The Contexts Reader collects over sixty of the best articles from the award-winning magazine Contexts in one affordable anthology. Recognized by The Library Journal as one of the “Top 10 Best New Magazines of 2002,” Contexts magazine is highly regarded for its synthesis of the diverse work of well-known sociologists into essays aimed at a general audience.
The Contexts Reader enables instructors to assign readings that are as accessible as a popular paperback, but as brief as a journal article, in one affordable anthology. Three-quarters of the articles were published in the last four years and are therefore new to the Second Edition.
The Context Reader features articles that are as accessible as a popular paperback, but as brief as a journal article.
Designed to attract readers who are not trained as sociologists, Contexts magazine features articles on topics ranging from religion and discrimination, to pop culture and foreign crises. Prominent sociologists contribute articles that synthesize their cutting-edge research into brief essays that are accessible to anyone. Free from jargon, the articles in The Contexts Reader challenge outdated ideas, provoke creative thinking, and stimulate lively debate.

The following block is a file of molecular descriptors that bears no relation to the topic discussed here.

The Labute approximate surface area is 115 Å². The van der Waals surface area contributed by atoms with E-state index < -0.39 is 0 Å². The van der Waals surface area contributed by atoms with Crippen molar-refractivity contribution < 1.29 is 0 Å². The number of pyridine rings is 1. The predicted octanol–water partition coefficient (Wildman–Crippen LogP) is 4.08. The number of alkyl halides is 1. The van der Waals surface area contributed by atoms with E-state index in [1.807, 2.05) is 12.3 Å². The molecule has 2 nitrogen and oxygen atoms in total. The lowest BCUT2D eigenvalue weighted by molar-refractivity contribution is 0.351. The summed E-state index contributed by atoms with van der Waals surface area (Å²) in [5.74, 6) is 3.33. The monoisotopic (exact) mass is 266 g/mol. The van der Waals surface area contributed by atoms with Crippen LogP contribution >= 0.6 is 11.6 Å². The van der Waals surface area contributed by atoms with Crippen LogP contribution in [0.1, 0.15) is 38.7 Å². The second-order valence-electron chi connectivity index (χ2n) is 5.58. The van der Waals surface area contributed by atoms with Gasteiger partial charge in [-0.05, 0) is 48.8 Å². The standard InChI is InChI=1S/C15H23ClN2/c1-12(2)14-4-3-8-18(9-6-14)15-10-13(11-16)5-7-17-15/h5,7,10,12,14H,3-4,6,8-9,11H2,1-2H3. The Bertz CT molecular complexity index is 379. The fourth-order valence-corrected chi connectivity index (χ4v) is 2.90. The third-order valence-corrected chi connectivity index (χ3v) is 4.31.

New Review Questions
To make the articles easier to teach, the editors wrote study questions to help professors integrate the magazine articles into their courses and use the questions as a basis for assignments. Three to four questions for each reading vary from basic reading comprehension questions to more involved, reflective assignments.
Praise for the Contexts Reader
“The Contexts Reader brings ‘the sociological imagination’ alive, whether it be gaining insights into human sexuality or video games, neighborhood segregation or global issues.”
—Richard T. Schaefer, DePaul University
“Contexts strikes a middle ground between a textbook, which regurgitates interesting subject matter in often boring ways (pablum!), and original texts (too long and daunting many times).”
—Kathryn Edin, University of Pennsylvania
“Simply put, it’s the reader we’ve been looking for—smart, engaging, and consummately utilitarian, with contributions by scholars of genuine distinction addressing an impressive range of issues and topics.”
—Brian Powell, Indiana University